What is wrong with our democracy?
Barry Jones has never been lost for words.
It is therefore understandable why he is less than impressed with the language and rhetoric used by current Coalition and Labor Party members.
"I am increasingly dismayed by the poverty of language on both sides of politics, including Tony Abbot's repeated mantras and Bill Shorten's 'zingers'," he said.
"Our politicians all sound as if they are reading from a card- the card for the day- to make sure they stay 'on message'."
The Hon Dr Barry Jones AC, a graduate of arts and law from the University of Melbourne, renowned quiz champion, former Federal Minister for Science and member of State Parliament, and Australia's representative at UNESCO, was guest speaker at Melbourne Law School's alumni seminar on Wednesday.
"It is a disturbing paradox that as the proportion of graduates increase in the Australian population, the quality of political debate demonstrably falls," he said.
"The quality of debate in the Commonwealth Parliament is not only banal, it is also toxic."
However, statistics showed 80 per cent of electors still voted for the two major political groupings.
Dr Jones said the current convergence from Government and Opposition on issues such as asylum seekers or foreign policy meant Australia had some elements of a one-party state, in which "Coalition and Opposition are essentially two wings of the same bird".
"A central failure in the current political debacle has been the pursuit of populism, fearful of serious analysis of the major ongoing problems which face societies like ours," he said.
"Both the Coalition and the Opposition are at fault in this."
Dr Jones put to the audience his dilemma: who should an 82-year-old self-described radical vote for if he wants to reform the world on issues ranging from military to environment, population growth to education?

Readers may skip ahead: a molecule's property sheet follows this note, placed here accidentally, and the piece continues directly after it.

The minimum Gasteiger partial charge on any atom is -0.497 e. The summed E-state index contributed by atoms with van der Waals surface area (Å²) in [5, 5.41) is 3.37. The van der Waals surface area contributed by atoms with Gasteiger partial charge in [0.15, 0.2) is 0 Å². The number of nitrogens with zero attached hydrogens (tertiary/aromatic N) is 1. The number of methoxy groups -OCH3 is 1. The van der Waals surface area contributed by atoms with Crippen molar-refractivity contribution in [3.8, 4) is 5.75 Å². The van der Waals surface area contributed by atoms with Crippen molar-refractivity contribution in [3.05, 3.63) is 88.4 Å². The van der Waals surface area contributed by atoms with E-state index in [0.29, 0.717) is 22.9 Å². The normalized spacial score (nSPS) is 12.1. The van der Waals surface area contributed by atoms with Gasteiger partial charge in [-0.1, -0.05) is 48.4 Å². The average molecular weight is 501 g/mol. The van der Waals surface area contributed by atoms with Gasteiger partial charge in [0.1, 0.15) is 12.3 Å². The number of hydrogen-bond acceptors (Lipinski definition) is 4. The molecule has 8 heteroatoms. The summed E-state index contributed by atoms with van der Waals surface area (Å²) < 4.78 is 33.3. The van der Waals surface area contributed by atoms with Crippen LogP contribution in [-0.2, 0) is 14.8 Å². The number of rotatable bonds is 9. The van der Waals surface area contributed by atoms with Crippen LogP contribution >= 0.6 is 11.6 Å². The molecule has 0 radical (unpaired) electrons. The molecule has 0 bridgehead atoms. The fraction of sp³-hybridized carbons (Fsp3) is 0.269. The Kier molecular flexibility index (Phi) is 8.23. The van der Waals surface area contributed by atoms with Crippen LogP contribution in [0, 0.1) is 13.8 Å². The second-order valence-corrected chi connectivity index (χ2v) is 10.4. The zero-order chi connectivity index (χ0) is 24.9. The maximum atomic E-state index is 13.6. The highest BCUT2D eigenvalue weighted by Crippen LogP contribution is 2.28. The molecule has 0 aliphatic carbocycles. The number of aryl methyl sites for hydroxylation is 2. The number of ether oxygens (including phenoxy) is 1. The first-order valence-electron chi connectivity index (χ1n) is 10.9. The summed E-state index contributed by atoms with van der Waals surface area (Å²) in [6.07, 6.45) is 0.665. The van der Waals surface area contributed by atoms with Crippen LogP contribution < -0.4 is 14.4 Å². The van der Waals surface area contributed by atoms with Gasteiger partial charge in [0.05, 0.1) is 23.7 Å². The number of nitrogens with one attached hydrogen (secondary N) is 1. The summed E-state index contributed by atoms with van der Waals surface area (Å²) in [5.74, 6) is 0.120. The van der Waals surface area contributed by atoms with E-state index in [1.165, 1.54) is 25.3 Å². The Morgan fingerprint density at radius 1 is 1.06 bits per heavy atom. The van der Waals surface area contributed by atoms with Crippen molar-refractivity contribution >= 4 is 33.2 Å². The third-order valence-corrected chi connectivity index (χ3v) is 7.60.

"You tell me," he said.
Dr Jones, who led the campaign against capital punishment until its abolition in all states by 1975, also spoke about the impending executions of Bali Nine members Andrew Chan and Myuran Sukumaran, and of Indonesia's campaign to save its own citizens sentenced to death in other countries.
"Currently, 229 Indonesians are under sentence of death in other countries. On February 16, President Joko Widodo announced that Indonesia would be campaigning vigorously to save them," he said.
Dr Jones criticised Widodo's stance on the death penalty and, in this instance, lack of knowledge of the individual cases.
"(He) keeps repeating that the executions are just routine, all a matter of law enforcement and that he is just upholding the law," he said.
"But it is far more than that. There has been a complete failure of consistency about the Indonesian way of death for decades. He is remaking the law, almost casually, by whim."
"Nobody comes out of this tragedy well."
For more information on the MLS Alumni Seminar series, visit the law school website.
By Andy Walsh